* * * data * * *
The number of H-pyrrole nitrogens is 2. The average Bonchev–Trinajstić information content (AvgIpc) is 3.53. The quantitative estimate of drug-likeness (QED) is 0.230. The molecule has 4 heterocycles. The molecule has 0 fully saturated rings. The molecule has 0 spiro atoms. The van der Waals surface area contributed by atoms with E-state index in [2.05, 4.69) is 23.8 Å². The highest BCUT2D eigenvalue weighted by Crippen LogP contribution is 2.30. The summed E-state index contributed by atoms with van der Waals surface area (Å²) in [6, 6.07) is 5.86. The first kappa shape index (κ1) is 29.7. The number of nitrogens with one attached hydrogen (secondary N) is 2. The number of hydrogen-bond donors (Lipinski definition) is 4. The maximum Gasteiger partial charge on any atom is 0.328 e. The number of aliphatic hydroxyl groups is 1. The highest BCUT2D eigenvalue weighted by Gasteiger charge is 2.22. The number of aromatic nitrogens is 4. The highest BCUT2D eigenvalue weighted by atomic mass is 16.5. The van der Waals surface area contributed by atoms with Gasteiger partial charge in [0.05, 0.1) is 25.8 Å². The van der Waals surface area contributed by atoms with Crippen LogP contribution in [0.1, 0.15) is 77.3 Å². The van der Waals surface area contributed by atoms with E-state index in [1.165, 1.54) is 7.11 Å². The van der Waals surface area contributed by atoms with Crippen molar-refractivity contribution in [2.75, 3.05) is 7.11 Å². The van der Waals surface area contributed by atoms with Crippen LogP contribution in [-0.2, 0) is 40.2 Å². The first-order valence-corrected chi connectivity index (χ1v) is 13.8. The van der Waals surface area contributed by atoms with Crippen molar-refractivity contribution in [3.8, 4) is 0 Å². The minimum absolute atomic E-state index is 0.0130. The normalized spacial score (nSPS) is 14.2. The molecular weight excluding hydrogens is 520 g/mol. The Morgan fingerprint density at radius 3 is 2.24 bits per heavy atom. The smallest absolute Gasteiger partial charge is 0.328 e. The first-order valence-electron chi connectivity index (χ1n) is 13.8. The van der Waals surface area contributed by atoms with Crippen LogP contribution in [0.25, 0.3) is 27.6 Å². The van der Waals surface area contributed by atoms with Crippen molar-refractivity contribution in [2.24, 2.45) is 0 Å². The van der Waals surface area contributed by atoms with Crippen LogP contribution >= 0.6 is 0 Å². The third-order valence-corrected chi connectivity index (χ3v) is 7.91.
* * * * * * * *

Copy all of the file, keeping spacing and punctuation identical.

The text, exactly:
The number of H-pyrrole nitrogens is 2. The average Bonchev–Trinajstić information content (AvgIpc) is 3.53. The quantitative estimate of drug-likeness (QED) is 0.230. The molecule has 4 heterocycles. The molecule has 0 fully saturated rings. The molecule has 0 spiro atoms. The van der Waals surface area contributed by atoms with E-state index in [2.05, 4.69) is 23.8 Å². The highest BCUT2D eigenvalue weighted by Crippen LogP contribution is 2.30. The summed E-state index contributed by atoms with van der Waals surface area (Å²) in [6, 6.07) is 5.86. The first kappa shape index (κ1) is 29.7. The number of nitrogens with one attached hydrogen (secondary N) is 2. The number of hydrogen-bond donors (Lipinski definition) is 4. The maximum Gasteiger partial charge on any atom is 0.328 e. The number of aliphatic hydroxyl groups is 1. The highest BCUT2D eigenvalue weighted by Gasteiger charge is 2.22. The number of aromatic nitrogens is 4. The highest BCUT2D eigenvalue weighted by atomic mass is 16.5. The van der Waals surface area contributed by atoms with Gasteiger partial charge in [0.05, 0.1) is 25.8 Å². The van der Waals surface area contributed by atoms with Crippen LogP contribution in [0.1, 0.15) is 77.3 Å². The van der Waals surface area contributed by atoms with E-state index in [1.165, 1.54) is 7.11 Å². The van der Waals surface area contributed by atoms with Crippen molar-refractivity contribution in [2.75, 3.05) is 7.11 Å². The van der Waals surface area contributed by atoms with Crippen LogP contribution in [-0.2, 0) is 40.2 Å². The first-order valence-corrected chi connectivity index (χ1v) is 13.8. The van der Waals surface area contributed by atoms with Crippen molar-refractivity contribution in [3.8, 4) is 0 Å². The minimum absolute atomic E-state index is 0.0130. The normalized spacial score (nSPS) is 14.2. The molecular weight excluding hydrogens is 520 g/mol. The Morgan fingerprint density at radius 3 is 2.24 bits per heavy atom. The smallest absolute Gasteiger partial charge is 0.328 e. The first-order valence-electron chi connectivity index (χ1n) is 13.8. The van der Waals surface area contributed by atoms with Crippen LogP contribution in [0.25, 0.3) is 27.6 Å². The van der Waals surface area contributed by atoms with Crippen molar-refractivity contribution in [2.24, 2.45) is 0 Å². The van der Waals surface area contributed by atoms with Crippen LogP contribution >= 0.6 is 0 Å². The third-order valence-corrected chi connectivity index (χ3v) is 7.91.